House Republican leaders on Thursday proposed giving undocumented immigrants a path to legal status if America’s borders are secured and immigrants meet specific requirements, in a broad outline for reform that represents the party’s most substantive play on the issue in years.
The one-page set of “principles,” distributed by party leaders to rank-and-file lawmakers at a House GOP retreat here, laid out strict conditions for adult immigrants to obtain legal status. “These persons could live here legally and without fear in the U.S., but only if they were willing to admit their culpability, pass rigorous background checks, pay significant fines and back taxes, develop proficiency in English and American civics, and be able to support themselves and their families” without public benefits, according to the document. The children of undocumented immigrants would have to pass eligibility standards and either serve in the military or attain a college degree. The GOP outline also calls for Congress to implement a “workable” electronic employment verification system, an entry-exit visa tracking system that prevents fraud and verifies identity, and a visa program designed to keep high skilled immigrants working in the country. The legalization measures would only take effect once “specific enforcement triggers have been implemented.”
Just a few months after the House blocked a comprehensive immigration reform bill passed by the Senate, the latest move could breathe new life into a lethargic movement for changing what both parties agree is a broken system. Some members of House Republican leadership have previously supported such provisions, but many conservative lawmakers recoil at anything that resembles amnesty for immigrants here illegally. The proposal comes at a moment when Republican leaders are increasingly worried that their low approval ratings among a growing population of Hispanic voters could once again harm their prospects of taking back the White House.
“I think it’s time to deal with it,” House Speaker John Boehner told reporters. “It’s been turned into a political football. I think it’s unfair.”
Reform advocates, including former New York City Mayor Michael Bloomberg and the business-backed Chamber of Commerce, applauded the effort as a significant breakthrough. “We welcome the House Republicans to the immigration debate,” Frank Sharry, executive director of pro-reform group America’s Voice, said in a statement. “It’s about time.”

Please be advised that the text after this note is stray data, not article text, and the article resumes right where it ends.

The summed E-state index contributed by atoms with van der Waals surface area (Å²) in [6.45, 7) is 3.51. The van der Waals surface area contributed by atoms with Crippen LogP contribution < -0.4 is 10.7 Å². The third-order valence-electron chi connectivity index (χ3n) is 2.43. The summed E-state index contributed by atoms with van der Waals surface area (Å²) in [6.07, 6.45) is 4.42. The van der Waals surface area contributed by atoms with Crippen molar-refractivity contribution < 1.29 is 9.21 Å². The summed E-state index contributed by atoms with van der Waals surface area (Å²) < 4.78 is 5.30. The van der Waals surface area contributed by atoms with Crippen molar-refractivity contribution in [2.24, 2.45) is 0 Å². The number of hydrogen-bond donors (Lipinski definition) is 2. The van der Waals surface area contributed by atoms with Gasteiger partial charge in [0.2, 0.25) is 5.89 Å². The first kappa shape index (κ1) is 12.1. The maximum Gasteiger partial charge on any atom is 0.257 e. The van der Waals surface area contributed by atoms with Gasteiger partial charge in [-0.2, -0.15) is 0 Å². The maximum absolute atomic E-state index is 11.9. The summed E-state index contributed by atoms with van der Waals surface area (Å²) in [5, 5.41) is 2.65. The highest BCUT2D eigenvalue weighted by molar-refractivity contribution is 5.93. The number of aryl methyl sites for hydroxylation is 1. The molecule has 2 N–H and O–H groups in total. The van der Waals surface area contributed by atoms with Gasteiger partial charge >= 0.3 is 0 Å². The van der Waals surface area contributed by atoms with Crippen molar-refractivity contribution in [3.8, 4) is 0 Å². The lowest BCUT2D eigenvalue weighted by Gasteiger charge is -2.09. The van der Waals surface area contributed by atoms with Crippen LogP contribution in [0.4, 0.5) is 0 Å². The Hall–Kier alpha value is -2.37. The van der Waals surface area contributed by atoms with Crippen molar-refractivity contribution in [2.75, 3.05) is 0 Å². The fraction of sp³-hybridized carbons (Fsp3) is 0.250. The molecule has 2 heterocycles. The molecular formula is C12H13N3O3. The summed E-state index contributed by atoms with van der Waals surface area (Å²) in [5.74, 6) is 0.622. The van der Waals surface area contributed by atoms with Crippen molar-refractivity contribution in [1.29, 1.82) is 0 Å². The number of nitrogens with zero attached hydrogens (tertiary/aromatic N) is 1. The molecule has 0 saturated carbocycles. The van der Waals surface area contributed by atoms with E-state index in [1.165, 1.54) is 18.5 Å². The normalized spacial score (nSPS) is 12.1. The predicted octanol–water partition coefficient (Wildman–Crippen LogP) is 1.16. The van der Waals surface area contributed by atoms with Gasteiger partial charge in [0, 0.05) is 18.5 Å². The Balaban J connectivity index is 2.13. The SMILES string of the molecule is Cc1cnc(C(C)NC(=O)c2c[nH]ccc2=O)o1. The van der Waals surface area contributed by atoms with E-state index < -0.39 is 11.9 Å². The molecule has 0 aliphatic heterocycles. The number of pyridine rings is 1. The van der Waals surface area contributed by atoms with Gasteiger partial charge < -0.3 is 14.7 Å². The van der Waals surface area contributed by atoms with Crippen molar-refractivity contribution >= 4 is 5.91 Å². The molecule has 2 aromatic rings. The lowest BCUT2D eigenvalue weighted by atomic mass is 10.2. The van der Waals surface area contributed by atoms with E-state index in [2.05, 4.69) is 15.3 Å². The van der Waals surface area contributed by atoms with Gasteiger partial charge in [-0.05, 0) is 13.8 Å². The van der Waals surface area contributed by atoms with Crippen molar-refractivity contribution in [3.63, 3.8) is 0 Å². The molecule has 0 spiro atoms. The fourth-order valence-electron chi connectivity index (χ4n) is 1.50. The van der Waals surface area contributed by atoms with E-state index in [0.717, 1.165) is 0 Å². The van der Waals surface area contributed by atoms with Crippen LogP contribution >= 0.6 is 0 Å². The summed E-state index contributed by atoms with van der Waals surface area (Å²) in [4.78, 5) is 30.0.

The question now is whether Democrats, who have already acquiesced on tactics in voicing a willingness to pass immigration reform in pieces rather than in a comprehensive bill, will also be willing to move in the GOP’s direction on policy. Pulling Democrats away from compromise is the belief that stronger reforms remain a political winner, especially important considering the difficult climate they face in the coming midterm elections. “I think that any immigration bill that the Republicans advocate that stops short of a path to citizenship is going to damage them permanently with Hispanic voters,” Joel Benenson, President Barack Obama‘s chief pollster, told reporters on Wednesday.
And Boehner signaled that his first offer could be the last. “These standards are as far as we are willing to go,” he said.
Democrats, who prefer a full path to citizenship for all immigrants in the country illegally, welcomed the news as a step forward.
“While these standards are certainly not everything we would agree with, they leave a real possibility that Democrats and Republicans, in both the House and Senate, can in some way come together and pass immigration reform that both sides can accept,” New York Democratic Sen. Chuck Schumer said in a statement. “It is a long, hard road, but the door is open.”
“We’ve seen those reports and we will closely look at the document when it is released,” a White House official said. “The President’s principles on immigration reform are well established. We welcome the process moving forward in the House, and we look forward to working with all parties to make immigration reform a reality.”
In the short term, Republicans could likely pick up seats in the House and Senate without having to deal with immigration. A recent Pew Research poll found that “dealing with illegal immigration” is one of the lowest priorities for Americans. Some conservative pundits have decried doing anything on immigration reform for fear that it will take attention off President Barack Obama’s divisive health care reform law. The Madison Project, a conservative group, immediately decried the principles as “politically tone-deaf.”